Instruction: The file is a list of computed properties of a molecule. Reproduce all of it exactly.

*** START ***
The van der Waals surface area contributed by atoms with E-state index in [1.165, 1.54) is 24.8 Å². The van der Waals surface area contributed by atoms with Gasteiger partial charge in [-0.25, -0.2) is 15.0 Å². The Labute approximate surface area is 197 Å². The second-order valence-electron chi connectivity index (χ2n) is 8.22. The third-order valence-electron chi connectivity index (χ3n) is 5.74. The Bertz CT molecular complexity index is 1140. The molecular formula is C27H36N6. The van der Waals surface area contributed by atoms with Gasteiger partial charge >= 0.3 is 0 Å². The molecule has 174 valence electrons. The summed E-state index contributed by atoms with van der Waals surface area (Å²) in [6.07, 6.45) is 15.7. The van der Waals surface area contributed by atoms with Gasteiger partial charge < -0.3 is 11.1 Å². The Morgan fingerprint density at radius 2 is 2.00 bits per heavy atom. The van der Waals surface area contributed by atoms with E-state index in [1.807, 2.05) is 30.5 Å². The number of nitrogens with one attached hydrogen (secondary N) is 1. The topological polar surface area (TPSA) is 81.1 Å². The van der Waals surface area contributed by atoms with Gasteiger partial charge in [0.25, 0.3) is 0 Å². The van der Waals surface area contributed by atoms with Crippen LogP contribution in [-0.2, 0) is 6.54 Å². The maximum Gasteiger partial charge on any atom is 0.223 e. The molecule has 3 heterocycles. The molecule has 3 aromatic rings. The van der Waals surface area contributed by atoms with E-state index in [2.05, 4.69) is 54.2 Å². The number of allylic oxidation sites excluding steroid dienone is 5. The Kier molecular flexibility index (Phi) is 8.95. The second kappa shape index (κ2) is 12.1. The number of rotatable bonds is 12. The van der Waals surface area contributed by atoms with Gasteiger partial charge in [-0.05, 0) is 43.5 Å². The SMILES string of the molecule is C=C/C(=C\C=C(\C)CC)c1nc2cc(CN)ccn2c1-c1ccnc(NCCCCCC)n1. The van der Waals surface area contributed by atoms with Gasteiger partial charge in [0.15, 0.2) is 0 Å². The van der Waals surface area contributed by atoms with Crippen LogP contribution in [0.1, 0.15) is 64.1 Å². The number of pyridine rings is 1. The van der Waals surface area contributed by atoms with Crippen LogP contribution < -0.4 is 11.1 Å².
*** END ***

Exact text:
The van der Waals surface area contributed by atoms with E-state index in [1.165, 1.54) is 24.8 Å². The van der Waals surface area contributed by atoms with Gasteiger partial charge in [-0.25, -0.2) is 15.0 Å². The Labute approximate surface area is 197 Å². The second-order valence-electron chi connectivity index (χ2n) is 8.22. The third-order valence-electron chi connectivity index (χ3n) is 5.74. The Bertz CT molecular complexity index is 1140. The molecular formula is C27H36N6. The van der Waals surface area contributed by atoms with Gasteiger partial charge >= 0.3 is 0 Å². The molecule has 174 valence electrons. The summed E-state index contributed by atoms with van der Waals surface area (Å²) in [6.07, 6.45) is 15.7. The van der Waals surface area contributed by atoms with Gasteiger partial charge < -0.3 is 11.1 Å². The Morgan fingerprint density at radius 2 is 2.00 bits per heavy atom. The van der Waals surface area contributed by atoms with E-state index in [1.807, 2.05) is 30.5 Å². The number of nitrogens with one attached hydrogen (secondary N) is 1. The topological polar surface area (TPSA) is 81.1 Å². The van der Waals surface area contributed by atoms with Gasteiger partial charge in [0.25, 0.3) is 0 Å². The van der Waals surface area contributed by atoms with Crippen LogP contribution in [-0.2, 0) is 6.54 Å². The maximum Gasteiger partial charge on any atom is 0.223 e. The molecule has 3 heterocycles. The molecule has 3 aromatic rings. The van der Waals surface area contributed by atoms with E-state index in [2.05, 4.69) is 54.2 Å². The number of allylic oxidation sites excluding steroid dienone is 5. The Kier molecular flexibility index (Phi) is 8.95. The second kappa shape index (κ2) is 12.1. The number of rotatable bonds is 12. The van der Waals surface area contributed by atoms with Gasteiger partial charge in [-0.05, 0) is 43.5 Å². The SMILES string of the molecule is C=C/C(=C\C=C(\C)CC)c1nc2cc(CN)ccn2c1-c1ccnc(NCCCCCC)n1. The van der Waals surface area contributed by atoms with Gasteiger partial charge in [0.15, 0.2) is 0 Å². The van der Waals surface area contributed by atoms with Crippen LogP contribution in [0.1, 0.15) is 64.1 Å². The number of pyridine rings is 1. The van der Waals surface area contributed by atoms with Crippen LogP contribution < -0.4 is 11.1 Å².